It's the holidays! For some that means a bit of overindulgence of cocktail weiners, meatballs, cheese and crackers, summer sausage, shrimp, cookies, pies, brownies, candy, peanut butter fudge, and of course, a libation or two.
But according to researchers at the MD Anderson Cancer Center in Texas, even a small increase in alcohol can increase a person's risk of developing cancer.
"Research shows that drinking even a small amount of alcohol increases your chances of developing cancer, including oral cancer, breast cancer and liver cancer," Clare McKindley, clinical dietitian in the Cancer Prevention Center at the University of Texas MD Anderson Cancer Center, said in a statement. "Researchers are still trying to learn more about how alcohol links to cancer, but convincing evidence does support the fact that heavy drinking damages cells and increases the risk for cancer development."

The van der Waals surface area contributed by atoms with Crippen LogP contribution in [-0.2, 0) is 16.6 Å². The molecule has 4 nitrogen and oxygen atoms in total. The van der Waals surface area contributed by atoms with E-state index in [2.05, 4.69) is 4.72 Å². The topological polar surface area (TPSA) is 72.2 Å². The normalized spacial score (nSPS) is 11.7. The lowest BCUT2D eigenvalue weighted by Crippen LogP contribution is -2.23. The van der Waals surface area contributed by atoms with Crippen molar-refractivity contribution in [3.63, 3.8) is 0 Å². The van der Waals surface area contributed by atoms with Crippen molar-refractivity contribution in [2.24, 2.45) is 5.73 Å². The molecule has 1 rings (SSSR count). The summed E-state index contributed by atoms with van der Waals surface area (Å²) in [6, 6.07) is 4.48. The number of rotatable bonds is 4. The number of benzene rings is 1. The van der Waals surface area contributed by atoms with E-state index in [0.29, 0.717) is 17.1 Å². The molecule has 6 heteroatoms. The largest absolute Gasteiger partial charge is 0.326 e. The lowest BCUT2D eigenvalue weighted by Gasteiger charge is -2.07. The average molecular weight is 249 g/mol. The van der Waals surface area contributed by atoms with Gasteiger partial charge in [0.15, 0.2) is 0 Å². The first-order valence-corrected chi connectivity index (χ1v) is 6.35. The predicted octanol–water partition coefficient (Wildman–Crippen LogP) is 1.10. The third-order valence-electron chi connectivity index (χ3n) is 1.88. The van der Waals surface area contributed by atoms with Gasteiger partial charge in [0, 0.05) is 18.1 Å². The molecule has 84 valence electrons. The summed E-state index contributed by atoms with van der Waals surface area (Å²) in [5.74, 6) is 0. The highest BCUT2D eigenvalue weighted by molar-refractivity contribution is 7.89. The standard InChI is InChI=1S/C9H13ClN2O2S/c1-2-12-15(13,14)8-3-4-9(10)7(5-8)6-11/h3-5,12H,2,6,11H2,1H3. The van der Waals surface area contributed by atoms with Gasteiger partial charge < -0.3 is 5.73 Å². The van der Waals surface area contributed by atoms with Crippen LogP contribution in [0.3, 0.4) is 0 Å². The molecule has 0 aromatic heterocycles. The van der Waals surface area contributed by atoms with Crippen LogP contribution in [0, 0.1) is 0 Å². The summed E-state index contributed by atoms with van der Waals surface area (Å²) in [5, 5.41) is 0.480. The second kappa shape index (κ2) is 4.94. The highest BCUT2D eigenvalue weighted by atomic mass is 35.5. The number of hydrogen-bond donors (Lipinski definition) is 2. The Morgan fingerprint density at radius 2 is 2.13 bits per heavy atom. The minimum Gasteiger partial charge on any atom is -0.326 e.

According to Businessweek, experts recommend sticking to one drink for women and two drinks for men. This equates to 12 ounces of beer, 5 ounces of wine or 1.5 ounces of liquor. They also recommend avoiding drinks that are high in calories, such as eggnog.
One final suggestion is to skip the alcohol all together. McKindley recommends a cocktail-like beverage of club soda and lime.
What do you think of the research? Do you believe in the old saying "everything in moderation", or will you be skipping the eggnog all together this year?